YouCut Albany


We're Listening to YOU !

Welcome to “YOU CUT ALBANY: Citizens Cutting Government Waste”. This new on-line tool is designed to enable taxpayers throughout the State to cast votes for specific wasteful spending items that they would like to see eliminated from the State Budget.

This initiative provides taxpayers an opportunity to vote online and give their opinions on which specific programs should be eliminated.  Those that receive the most votes will be used by Senator Ranzenhofer and his Senate Republican colleagues -- both in discussions at the Budget Conference Committee tables, and on the floor of the State Senate.

On a regular basis, new spending items will be added to the list for consideration and a new round of on-line voting by New York taxpayers will be held.

The “YOU CUT ALBANY: Citizens Cutting Government Waste” initiative is modeled on the successful “You Cut” federal program that was recently launched by Representative Eric Cantor of Virginia.

YOU CUT ALBANY lets hardworking taxpayers speak out and take direct action regarding wasteful spending by their State government. By working together, we can highlight wasteful and unnecessary spending practices, and help save New York taxpayers millions of dollars each year.

The five spending items which are eligible to be voted on in the initial round of on-line balloting can be found below.  (Please select one)


New York has what many regard as the most expensive and generous Welfare and Medicaid programs in the nation. Until they were abolished over the past several years, anti-fraud safeguards such as finger-imaging to ensure identity and eligibility, face-to-face interviews, and asset test requirements, helped save taxpayers tens of millions of dollars each year. By re-implementing safeguards designed to crack down on instances of Welfare and Medicaid fraud, significant savings could be achieved, and the integrity of the programs could be strengthened. Potential Savings: $34 million annually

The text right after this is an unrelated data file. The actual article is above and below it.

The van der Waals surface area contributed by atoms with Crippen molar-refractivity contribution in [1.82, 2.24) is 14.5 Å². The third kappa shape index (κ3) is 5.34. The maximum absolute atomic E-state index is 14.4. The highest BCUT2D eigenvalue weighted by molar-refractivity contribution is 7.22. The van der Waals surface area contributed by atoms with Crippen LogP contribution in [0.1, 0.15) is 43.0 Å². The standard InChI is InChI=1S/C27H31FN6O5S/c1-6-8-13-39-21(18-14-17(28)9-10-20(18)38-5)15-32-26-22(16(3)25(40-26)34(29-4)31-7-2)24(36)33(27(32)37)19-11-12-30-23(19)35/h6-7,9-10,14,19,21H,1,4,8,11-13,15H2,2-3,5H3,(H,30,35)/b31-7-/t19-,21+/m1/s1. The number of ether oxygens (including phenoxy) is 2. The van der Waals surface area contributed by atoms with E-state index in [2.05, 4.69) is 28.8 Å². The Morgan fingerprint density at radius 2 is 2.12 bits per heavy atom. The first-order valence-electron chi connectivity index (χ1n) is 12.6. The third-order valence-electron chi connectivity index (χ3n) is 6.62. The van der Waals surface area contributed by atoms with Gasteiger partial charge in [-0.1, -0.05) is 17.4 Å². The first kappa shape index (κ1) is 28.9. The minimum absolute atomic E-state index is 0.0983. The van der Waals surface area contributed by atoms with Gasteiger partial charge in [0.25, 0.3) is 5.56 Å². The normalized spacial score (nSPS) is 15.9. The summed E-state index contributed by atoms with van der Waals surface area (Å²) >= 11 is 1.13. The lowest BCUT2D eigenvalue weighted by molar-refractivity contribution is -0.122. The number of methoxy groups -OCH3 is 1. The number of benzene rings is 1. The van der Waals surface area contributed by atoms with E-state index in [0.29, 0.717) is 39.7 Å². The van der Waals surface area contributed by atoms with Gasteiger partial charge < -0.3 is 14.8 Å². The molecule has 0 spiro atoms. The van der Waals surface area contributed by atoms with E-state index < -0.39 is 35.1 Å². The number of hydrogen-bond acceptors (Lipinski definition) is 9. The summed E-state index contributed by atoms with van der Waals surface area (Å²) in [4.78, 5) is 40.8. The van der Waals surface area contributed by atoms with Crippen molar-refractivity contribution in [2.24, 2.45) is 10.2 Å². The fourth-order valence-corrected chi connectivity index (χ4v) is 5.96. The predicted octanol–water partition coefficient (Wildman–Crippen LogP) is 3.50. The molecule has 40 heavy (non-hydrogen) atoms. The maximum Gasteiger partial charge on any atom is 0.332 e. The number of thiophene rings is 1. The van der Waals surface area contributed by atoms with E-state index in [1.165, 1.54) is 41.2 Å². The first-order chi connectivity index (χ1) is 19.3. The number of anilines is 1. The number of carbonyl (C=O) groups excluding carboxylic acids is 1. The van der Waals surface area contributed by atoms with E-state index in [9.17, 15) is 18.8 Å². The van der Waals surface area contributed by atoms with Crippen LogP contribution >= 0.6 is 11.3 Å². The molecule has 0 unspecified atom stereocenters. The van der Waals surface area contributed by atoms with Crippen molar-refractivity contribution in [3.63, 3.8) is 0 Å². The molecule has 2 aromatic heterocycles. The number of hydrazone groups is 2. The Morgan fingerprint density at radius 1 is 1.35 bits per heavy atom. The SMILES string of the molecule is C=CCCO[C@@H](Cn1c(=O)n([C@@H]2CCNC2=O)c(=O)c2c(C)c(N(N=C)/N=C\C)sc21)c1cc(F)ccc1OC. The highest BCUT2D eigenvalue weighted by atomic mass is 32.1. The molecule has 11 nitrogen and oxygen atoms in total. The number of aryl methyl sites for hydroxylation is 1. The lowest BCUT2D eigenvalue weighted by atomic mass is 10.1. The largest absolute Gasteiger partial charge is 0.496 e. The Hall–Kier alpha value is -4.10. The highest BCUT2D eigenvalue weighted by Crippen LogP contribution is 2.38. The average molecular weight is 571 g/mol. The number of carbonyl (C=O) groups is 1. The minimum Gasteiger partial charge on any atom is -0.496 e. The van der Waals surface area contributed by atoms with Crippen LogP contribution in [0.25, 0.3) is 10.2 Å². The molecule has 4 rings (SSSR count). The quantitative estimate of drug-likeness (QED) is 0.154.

The State Comptroller's Office recently unveiled an audit which showed that a Medicaid recipient from Poughkeepsie had received $300 round-trip taxi rides to visit a family member at a long-term care facility in Albany five days a week. After the Comptroller’s audit, the taxi trips were classified as not medically necessary, but taxpayers had already shelled out nearly $196,000. By tightening restrictions on such programs, especially in non-emergency cases and cases where public transportation is already available, State and County taxpayers could save substantial sums. Potential Savings: $8.3

New York has one of the most expensive state governments in the nation, with State agencies being led by a veritable army of well paid Commissioners, Deputy Commissioners, Assistant Commissioners, and Associate Commissioners. In fact, it is currently estimated that we now have at least 175 Deputy-level Commissioners on the payroll at major State agencies – an excessive number that costs taxpayers approximately $22 million each year. Historically, many of these positions, which pay lucrative six figure salaries, have been filled based on political considerations and connections, rather than qualifications or experience. Reducing the number of these “Assistant Commissioners” by 50% would save millions, and help hold State Agency Commissioners more accountable for the agencies they are supposed to be running. Potential Savings: $11 million

Beginning on July 1st, welfare payments in New York State increased 10%! New York State taxpayers should not foot the bill for higher welfare payments when inflation has remained low and most of our residents have not seen an increase in their own wages for several years. Potential Savings: $6.4 million annually

As millions of families struggle to balance the family budget while coping with high health care costs, State prison inmates -- even those with financial means -- are not required to pay anything whatsoever for their taxpayer funded health care. Many other states, such as California, New Jersey, Florida, and Pennsylvania, do require a co-pay from inmates, but New York State law currently prohibits them. By changing this law, and charging inmates a modest co-pay, State taxpayers could save $5 million annually, while still ensuring that inmates receive proper care. Potential Savings: $5 million